You may not admit it, but anger is something we have all had to deal with at one time or another. The intensity of this feeling varies with every person and circumstance, sometimes it’s just a mild irritation, other times it’s just burning rage!
We’ve all felt intense anger at some point, the only difference comes in how you control it, and this is where anger management and personal development comes in.
Have you ever asked yourself why you always feel angry? Or why there’s a little voice inside your head always provoking you to get mad?
See, the problem is almost every time a person is angry; they tend to blame it on other people, sometimes on the circumstances, but never on themselves.
However, countless studies in personal development and anger management report that there is no one to blame but yourself. Every time you result to anger, that’s actually a choice you made—similar to when you choose to be happy or choose to stay positive.
Every time you become angry there is no one to blame but yourself.
Assuming you’ve accepted the argument that there’s no one to blame for your anger but yourself, the next step is to learn how to deal with it.
The Basics of Anger Management
The desire to control
The triggers of your anger are mostly out of your control, such as traffic, a lousy waiter, or a nosy co-worker. However, the root of your anger is- in most cases- your desire to control things, people, and scenarios.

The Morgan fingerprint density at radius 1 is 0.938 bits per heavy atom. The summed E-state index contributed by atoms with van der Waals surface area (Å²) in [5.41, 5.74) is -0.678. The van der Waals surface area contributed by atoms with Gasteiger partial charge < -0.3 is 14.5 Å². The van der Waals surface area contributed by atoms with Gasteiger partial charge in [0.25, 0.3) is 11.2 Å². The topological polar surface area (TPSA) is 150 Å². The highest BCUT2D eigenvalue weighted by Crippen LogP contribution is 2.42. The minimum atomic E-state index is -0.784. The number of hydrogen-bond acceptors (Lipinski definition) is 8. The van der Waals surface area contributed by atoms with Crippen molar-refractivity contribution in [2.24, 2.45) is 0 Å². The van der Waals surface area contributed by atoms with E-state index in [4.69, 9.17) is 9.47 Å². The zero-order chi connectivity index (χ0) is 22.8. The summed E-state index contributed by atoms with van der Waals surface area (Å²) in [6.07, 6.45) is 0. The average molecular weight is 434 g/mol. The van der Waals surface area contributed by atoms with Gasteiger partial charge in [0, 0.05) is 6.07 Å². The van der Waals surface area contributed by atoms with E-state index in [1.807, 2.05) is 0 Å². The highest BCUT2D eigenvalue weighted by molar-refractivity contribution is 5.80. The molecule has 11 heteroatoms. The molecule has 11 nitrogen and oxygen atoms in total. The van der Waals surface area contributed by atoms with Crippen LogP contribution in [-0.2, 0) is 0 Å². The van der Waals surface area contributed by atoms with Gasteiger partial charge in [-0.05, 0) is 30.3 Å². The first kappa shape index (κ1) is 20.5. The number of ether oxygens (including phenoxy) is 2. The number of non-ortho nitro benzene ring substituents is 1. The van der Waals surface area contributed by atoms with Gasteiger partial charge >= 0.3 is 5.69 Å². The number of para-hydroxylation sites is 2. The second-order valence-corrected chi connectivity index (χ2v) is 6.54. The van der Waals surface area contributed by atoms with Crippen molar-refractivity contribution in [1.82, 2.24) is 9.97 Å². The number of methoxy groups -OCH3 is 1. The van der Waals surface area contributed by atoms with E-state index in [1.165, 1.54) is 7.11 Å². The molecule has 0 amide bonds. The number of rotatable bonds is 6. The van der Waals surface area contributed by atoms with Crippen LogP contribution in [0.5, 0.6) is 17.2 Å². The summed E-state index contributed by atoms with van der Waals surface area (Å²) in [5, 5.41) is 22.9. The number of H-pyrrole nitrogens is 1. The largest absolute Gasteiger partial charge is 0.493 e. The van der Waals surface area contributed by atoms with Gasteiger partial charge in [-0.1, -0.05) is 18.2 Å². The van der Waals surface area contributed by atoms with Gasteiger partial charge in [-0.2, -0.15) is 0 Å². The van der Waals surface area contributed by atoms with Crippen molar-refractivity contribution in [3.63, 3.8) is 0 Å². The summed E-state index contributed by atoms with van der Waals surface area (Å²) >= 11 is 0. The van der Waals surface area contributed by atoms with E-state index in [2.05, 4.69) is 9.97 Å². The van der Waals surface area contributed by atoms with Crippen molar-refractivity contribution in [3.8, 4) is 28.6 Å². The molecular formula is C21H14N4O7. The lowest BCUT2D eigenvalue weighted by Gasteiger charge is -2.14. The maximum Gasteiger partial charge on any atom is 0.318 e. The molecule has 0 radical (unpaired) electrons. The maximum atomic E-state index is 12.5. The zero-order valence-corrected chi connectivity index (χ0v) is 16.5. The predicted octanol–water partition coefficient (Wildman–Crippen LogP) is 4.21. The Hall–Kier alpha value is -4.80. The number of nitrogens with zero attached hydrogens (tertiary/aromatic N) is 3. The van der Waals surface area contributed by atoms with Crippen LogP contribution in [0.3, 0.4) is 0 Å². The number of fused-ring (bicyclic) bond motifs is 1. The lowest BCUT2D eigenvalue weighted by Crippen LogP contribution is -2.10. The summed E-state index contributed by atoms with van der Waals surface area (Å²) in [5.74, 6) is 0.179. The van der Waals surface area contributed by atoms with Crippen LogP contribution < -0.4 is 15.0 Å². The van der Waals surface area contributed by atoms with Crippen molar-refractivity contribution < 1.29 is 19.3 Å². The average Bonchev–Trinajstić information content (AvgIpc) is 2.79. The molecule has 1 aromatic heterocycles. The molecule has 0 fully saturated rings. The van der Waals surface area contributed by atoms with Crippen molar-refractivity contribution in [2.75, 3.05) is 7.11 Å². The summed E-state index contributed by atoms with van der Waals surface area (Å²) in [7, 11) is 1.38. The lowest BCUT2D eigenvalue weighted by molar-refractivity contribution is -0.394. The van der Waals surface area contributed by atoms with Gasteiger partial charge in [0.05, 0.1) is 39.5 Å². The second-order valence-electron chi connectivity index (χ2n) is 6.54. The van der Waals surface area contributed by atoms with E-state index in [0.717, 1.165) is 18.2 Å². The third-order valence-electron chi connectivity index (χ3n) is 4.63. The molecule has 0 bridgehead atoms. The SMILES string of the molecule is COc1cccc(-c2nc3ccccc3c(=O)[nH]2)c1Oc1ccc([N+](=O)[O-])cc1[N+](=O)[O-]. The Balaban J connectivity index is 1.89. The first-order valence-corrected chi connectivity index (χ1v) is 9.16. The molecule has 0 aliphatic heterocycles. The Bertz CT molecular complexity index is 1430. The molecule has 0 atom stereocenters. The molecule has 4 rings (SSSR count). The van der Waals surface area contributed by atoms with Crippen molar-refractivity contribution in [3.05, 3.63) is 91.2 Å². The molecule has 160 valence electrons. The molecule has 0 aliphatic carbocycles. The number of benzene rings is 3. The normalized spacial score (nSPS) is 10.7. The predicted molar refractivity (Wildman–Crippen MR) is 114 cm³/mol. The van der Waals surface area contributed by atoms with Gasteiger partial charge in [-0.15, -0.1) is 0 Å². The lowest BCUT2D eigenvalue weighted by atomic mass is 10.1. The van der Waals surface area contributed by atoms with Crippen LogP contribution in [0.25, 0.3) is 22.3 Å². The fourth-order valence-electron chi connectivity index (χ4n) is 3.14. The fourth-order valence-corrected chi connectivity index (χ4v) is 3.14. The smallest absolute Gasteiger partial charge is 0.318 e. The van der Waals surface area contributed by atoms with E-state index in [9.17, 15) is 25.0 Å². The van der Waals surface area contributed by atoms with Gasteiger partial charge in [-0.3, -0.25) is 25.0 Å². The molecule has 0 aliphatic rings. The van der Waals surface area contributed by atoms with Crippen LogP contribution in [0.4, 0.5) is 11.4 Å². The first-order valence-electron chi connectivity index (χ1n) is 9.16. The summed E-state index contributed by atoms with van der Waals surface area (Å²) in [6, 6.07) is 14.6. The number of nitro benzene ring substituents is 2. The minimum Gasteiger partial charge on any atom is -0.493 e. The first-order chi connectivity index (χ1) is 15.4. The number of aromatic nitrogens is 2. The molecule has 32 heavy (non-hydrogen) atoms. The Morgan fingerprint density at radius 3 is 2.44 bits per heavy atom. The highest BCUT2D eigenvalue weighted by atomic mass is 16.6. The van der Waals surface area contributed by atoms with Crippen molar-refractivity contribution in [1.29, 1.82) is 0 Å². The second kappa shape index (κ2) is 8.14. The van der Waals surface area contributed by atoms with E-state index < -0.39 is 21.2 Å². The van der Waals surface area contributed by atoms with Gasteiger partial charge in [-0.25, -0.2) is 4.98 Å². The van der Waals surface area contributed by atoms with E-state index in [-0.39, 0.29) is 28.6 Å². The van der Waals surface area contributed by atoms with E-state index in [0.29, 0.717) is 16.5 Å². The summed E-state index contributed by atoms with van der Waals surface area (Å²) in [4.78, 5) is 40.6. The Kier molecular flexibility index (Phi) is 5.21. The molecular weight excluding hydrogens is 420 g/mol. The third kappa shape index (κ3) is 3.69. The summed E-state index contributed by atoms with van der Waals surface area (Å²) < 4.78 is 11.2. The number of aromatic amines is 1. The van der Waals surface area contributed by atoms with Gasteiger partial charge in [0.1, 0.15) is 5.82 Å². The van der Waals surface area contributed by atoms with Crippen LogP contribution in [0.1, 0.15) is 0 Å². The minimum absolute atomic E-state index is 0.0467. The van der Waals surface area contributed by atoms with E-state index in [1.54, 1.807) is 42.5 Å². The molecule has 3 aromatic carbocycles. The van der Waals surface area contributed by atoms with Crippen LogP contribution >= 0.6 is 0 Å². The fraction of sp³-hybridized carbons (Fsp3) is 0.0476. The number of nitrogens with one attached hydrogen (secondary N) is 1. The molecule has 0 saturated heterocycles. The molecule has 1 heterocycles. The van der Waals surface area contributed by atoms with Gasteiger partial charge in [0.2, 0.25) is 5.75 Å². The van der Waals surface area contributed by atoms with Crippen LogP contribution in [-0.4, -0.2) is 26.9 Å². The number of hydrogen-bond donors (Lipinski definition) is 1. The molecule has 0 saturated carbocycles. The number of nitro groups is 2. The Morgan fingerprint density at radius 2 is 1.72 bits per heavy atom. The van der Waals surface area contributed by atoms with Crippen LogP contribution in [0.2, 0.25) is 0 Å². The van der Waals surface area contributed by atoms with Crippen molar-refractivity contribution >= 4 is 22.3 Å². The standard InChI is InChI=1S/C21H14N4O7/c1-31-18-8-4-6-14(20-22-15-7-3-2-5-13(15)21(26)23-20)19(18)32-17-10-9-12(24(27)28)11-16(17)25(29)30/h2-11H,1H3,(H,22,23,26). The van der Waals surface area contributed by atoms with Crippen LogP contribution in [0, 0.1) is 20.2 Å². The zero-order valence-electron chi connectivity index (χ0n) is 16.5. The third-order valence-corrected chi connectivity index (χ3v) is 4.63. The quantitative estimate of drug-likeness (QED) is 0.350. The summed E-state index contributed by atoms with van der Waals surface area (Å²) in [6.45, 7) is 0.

The thing is there are things that are impossibly out of your control, thus there is no reason to get angry about it—like traffic, bad weather, the bad economy, or people around you. These things are not dependent to you in any way, therefore you need to change your outlook towards it and just move on.
Anger streams from that little voice in your head, feeding you thoughts of negativity, hate and contempt. It’s telling you things, that you’re not being treated right, that they’re being unfair, that your boss is overworking you…and all these other negative things.
You have total control over these voices. If these voices are feeding you all sorts of negativity, then it can also do the opposite.
You can use your anger to benefit yourself and others. Use your feeling of opposition to change your life for the better. Anger could be a great driving force for change, you know. Use it to fuel your desire to change the things that anger you.
Write down the things, people, and situations that make you angry, then seriously get into the root of it, and find out the source. Ask “why” and “how” questions, until you get to the bottom of it all.
Are you upset because you’ve been passed over for a promotion twice?
Ask yourself or your boss,
“Why didn’t you get that promotion?”
“Why did your boss choose the other guy?”
“Why were you not promoted the first time?”
You will soon see that you have more control than you think you do.